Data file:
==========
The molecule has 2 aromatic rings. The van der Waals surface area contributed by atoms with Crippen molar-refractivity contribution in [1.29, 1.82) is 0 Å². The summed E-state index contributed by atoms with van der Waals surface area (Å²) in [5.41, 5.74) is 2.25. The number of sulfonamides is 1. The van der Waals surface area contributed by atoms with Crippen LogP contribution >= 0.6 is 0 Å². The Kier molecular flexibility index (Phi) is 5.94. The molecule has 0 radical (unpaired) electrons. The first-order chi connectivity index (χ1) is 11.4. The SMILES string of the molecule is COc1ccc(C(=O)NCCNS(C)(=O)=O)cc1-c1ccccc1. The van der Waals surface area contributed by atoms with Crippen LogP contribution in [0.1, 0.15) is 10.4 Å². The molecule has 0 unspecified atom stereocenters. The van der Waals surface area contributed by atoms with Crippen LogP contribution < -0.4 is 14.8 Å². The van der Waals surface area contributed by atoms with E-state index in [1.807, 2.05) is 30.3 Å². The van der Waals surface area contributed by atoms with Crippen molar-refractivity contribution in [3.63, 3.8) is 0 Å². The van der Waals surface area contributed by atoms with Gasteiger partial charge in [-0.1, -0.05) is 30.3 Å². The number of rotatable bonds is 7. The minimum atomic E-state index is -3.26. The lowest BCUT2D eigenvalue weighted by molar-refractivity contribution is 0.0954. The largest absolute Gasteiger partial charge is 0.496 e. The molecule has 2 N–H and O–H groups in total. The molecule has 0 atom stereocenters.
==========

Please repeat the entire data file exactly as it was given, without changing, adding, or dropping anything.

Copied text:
The molecule has 2 aromatic rings. The van der Waals surface area contributed by atoms with Crippen molar-refractivity contribution in [1.29, 1.82) is 0 Å². The summed E-state index contributed by atoms with van der Waals surface area (Å²) in [5.41, 5.74) is 2.25. The number of sulfonamides is 1. The van der Waals surface area contributed by atoms with Crippen LogP contribution >= 0.6 is 0 Å². The Kier molecular flexibility index (Phi) is 5.94. The molecule has 0 radical (unpaired) electrons. The first-order chi connectivity index (χ1) is 11.4. The SMILES string of the molecule is COc1ccc(C(=O)NCCNS(C)(=O)=O)cc1-c1ccccc1. The van der Waals surface area contributed by atoms with Crippen LogP contribution in [0.1, 0.15) is 10.4 Å². The molecule has 0 unspecified atom stereocenters. The van der Waals surface area contributed by atoms with Crippen LogP contribution < -0.4 is 14.8 Å². The van der Waals surface area contributed by atoms with E-state index in [1.807, 2.05) is 30.3 Å². The van der Waals surface area contributed by atoms with Crippen molar-refractivity contribution in [3.63, 3.8) is 0 Å². The van der Waals surface area contributed by atoms with Gasteiger partial charge in [-0.1, -0.05) is 30.3 Å². The number of rotatable bonds is 7. The minimum atomic E-state index is -3.26. The lowest BCUT2D eigenvalue weighted by molar-refractivity contribution is 0.0954. The largest absolute Gasteiger partial charge is 0.496 e. The molecule has 2 N–H and O–H groups in total. The molecule has 0 atom stereocenters.